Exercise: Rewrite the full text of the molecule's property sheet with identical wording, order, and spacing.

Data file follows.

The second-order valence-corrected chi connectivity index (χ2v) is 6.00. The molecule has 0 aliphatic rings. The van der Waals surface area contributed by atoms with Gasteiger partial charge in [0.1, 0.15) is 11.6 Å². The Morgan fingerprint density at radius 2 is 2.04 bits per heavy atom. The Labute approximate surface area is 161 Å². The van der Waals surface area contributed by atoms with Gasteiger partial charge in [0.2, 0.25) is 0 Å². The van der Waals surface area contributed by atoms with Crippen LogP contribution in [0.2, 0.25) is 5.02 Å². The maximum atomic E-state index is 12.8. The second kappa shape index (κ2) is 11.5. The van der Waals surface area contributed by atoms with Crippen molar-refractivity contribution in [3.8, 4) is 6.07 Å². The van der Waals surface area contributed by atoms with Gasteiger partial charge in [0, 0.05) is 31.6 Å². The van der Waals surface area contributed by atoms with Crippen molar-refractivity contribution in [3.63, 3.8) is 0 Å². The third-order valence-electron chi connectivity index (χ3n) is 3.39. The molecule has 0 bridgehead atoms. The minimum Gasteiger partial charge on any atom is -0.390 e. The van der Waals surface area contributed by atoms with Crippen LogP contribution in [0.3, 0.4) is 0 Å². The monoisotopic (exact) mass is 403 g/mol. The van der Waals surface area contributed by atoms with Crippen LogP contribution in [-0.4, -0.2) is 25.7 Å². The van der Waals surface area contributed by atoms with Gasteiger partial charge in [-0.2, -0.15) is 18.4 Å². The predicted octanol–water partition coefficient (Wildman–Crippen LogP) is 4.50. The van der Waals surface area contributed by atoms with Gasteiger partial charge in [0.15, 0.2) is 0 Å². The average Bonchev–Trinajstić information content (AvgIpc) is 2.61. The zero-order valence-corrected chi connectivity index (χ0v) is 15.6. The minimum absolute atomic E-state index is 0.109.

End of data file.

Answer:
The second-order valence-corrected chi connectivity index (χ2v) is 6.00. The molecule has 0 aliphatic rings. The van der Waals surface area contributed by atoms with Gasteiger partial charge in [0.1, 0.15) is 11.6 Å². The Morgan fingerprint density at radius 2 is 2.04 bits per heavy atom. The Labute approximate surface area is 161 Å². The van der Waals surface area contributed by atoms with Gasteiger partial charge in [0.2, 0.25) is 0 Å². The van der Waals surface area contributed by atoms with Crippen LogP contribution in [0.2, 0.25) is 5.02 Å². The maximum atomic E-state index is 12.8. The second kappa shape index (κ2) is 11.5. The van der Waals surface area contributed by atoms with Crippen molar-refractivity contribution in [3.8, 4) is 6.07 Å². The van der Waals surface area contributed by atoms with Gasteiger partial charge in [0, 0.05) is 31.6 Å². The van der Waals surface area contributed by atoms with Crippen molar-refractivity contribution in [3.63, 3.8) is 0 Å². The third-order valence-electron chi connectivity index (χ3n) is 3.39. The molecule has 0 bridgehead atoms. The minimum Gasteiger partial charge on any atom is -0.390 e. The van der Waals surface area contributed by atoms with Crippen LogP contribution in [0.3, 0.4) is 0 Å². The monoisotopic (exact) mass is 403 g/mol. The van der Waals surface area contributed by atoms with Crippen LogP contribution in [-0.4, -0.2) is 25.7 Å². The van der Waals surface area contributed by atoms with Gasteiger partial charge in [-0.2, -0.15) is 18.4 Å². The predicted octanol–water partition coefficient (Wildman–Crippen LogP) is 4.50. The van der Waals surface area contributed by atoms with Gasteiger partial charge in [0.15, 0.2) is 0 Å². The average Bonchev–Trinajstić information content (AvgIpc) is 2.61. The zero-order valence-corrected chi connectivity index (χ0v) is 15.6. The minimum absolute atomic E-state index is 0.109.